When I started this, I wasn't thinking of the connection on the word brutal but the other interior space that rose from my reading in the last few days was an article in the Times style magazine on design from a couple weeks ago. It describes how Manuela Pavesi has bought and is refurbishing the Villa Zani outside Mantua which served as a setting for Pasolini's "Salò" which I saw not too long ago at Lincoln Center. The setting is deliciously decadent, the action is brutal though the thought action speaks more loudly than the physical action. It's about some Italian fascists who kidnap some young women and men and torture them emotionally and bodily while also listening to Sade-like tales and esoteric songs. For pictures of the house: http://www.nytimes.com/indexes/2008/03/16/style/t/index.html#pageName=16pavesi

New brutalist architecture was in high swing in the mid-late 1960s when I was in college. Davis Brody designed a wonderful science building for the New Paltz campus that was rather in the style of Le Corbusier's Convent of La Tourette. I was dumbstruck by the beauty of the materials: raw concrete, staircases sticking out from the main block of the building. That brutalist concrete, alas, didn't always age well. The Ungers house is more brick than concrete and in the book looks rather like a deconstructivist predecessor with cubic shapes. More like other Corbusier works of the brick and concrete style.

13 April 2008

Shermaniana exhibition (1994?)

Elaine Paul put a wonderful postcard picture of the Hotel Sherman in Chicago on a Facebook page (yes, that page). I was teasing back and forth with her about that picture and other things and mentioned the Shermaniana exhibition in the Amon Carter Museum Library when I worked there.

The library reading room had a vitrine or two in which we usually displayed some books or other objects that related to one or more of the exhibitions in the galleries. They were usually pretty high class. As the display was getting stale or the shows were changing in the galleries, Milan Hughston would engage us in a discussion of what should be next. If the discussion wasn't going much of anywhere, I'd volunteer an exhibition of Shermaniana. Milan would giggle and say something along the lines of "I don't think so."

One year (1994, I think), it was mid-late March when we were having the "next?" conversation. I offered the Shermaniana again. Milan laughed. A bit later, I chatted with some colleagues and said we could do it as an April Fool's gift for Milan. On the morning of the first, we traded out whatever had been there and put in the Shermaniana. We waited for Milan's arrival, all but giggling out loud. We were doing the normal morning ritual of coffee and New York Times. Milan got up to go over toward the reading room desk and then started veering toward the vitrine with a "what's this?"

Well, it turns out that Milan loved the Shermaniana show and led several museum staff members over to see it. I had thoughtfully included a few items from Sherman, Texas. After its week's run and the show had been dismantled, we realized that we forgot to photographically document it. Perhaps when I get thoroughly modern and have a digital camera, I will take some pictures of the stuff and recreate it in the digital world.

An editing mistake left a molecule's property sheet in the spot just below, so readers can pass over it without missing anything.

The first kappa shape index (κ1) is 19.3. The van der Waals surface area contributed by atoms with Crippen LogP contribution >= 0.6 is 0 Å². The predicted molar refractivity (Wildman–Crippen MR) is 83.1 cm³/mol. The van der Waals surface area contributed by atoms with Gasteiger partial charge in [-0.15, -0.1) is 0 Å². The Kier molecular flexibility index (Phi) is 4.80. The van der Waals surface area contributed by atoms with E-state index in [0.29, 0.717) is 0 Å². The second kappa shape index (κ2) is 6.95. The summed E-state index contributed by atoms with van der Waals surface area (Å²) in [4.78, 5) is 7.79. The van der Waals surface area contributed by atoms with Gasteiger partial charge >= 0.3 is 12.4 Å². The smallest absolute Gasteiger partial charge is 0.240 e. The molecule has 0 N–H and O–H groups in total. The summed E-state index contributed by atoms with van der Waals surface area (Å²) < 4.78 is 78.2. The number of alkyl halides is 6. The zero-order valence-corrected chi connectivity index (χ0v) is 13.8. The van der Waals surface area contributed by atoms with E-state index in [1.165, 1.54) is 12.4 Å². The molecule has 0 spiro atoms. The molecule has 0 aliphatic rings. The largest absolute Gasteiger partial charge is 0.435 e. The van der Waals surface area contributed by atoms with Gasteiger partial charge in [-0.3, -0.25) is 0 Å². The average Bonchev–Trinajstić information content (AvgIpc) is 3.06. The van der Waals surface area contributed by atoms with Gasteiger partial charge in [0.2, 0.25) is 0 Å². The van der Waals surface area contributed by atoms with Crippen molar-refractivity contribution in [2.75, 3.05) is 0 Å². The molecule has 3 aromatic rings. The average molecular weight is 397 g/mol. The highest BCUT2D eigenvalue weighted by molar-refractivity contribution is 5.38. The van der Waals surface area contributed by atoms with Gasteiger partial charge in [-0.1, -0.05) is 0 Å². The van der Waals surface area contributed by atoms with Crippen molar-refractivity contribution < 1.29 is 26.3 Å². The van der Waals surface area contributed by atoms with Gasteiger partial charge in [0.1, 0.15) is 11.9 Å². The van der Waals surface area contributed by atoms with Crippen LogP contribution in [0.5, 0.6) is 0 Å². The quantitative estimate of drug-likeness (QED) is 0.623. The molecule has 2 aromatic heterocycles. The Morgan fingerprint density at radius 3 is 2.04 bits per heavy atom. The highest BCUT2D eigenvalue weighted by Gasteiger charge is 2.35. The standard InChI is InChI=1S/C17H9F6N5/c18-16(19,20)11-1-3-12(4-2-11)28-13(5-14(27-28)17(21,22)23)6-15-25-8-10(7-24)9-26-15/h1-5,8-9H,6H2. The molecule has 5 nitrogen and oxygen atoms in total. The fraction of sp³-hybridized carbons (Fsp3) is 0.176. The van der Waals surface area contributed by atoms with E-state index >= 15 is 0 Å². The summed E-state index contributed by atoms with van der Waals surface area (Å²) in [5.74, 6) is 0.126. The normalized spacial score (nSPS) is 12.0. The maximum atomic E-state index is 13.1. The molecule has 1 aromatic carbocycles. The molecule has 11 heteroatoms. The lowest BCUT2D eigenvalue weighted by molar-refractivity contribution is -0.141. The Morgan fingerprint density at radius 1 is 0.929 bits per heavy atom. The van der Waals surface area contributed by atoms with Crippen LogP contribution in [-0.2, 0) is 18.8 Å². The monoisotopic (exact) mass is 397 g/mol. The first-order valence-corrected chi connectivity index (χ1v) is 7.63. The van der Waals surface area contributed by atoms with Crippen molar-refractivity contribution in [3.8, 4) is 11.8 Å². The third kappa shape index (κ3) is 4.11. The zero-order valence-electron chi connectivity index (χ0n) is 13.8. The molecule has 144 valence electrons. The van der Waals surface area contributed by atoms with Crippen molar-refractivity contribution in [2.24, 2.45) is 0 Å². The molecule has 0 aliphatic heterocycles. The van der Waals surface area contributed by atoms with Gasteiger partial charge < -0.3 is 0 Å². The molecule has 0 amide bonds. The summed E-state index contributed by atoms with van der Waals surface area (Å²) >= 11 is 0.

And that reminds me of the virtual recreation of the Otto Ege manuscripts, one of the highlights of the Banff ARLIS/NA conference for me. http://library2.usask.ca/ege/ During the panel on the Ege reconstruction, I gasped as I saw another leaf from one of "my" books. Manuscript leaves were cheap when I was in grad school; most of my leaves were in the $15 range, some a bit less, none a whole lot more. No gilding, only one face, but lots of lovely writing and some exquisite red-and-blue linear marginalia.

10 April 2008

small worlds colliding softly

It's such a small world except when it's not. I recently finished reading Dr. Kimball & Mr. Jefferson about Fiske Kimball who wrote a lot on Thomas Jefferson and other early American architects, as well as serving as director of the Philadelphia Museum of Art. Kimball is also the name behind the art library at UVa.

At a lecture last week by John Harris on the destruction of the English country house, Harris talked about Kimball and his acquisition of rooms from country homes as the houses were dismantled in the decades before and after 1900. Now, at the Morgan when I went to grab backlog books to catalog, one of the items was Triumph on Fairmount: Fiske Kimball and the Philadelphia Museum of Art by George and Mary Roberts (Lippincott, 1959) with a clipping inside. The clipping is an editorial by A.F. (probably Alfred Frankfurter from Art news, about 1955) extolling Kimball and entitled "The model of a modern museum director." It ends: "American museums need uncompromising, dictatorial, passionate lovers of art as never before." Hmm.

On the back of the leaf is a page of small reproductions of paintings with horses in them, including Parmigianino's wonderful "St. Paul" which I saw at the Kunsthistorischesmuseum in Vienna a couple years ago. And at the reference desk yesterday, Colin Eisler extolled the virtues of Bobst Library which when he started at NYU (50 years ago) was quite pitiful. I guess the connection of all that is Sharon Chickanzeff, great friend, admirer of Eisler, fellow traveler to Venice, lover of ponies, gifter of scarf before Viennese trip.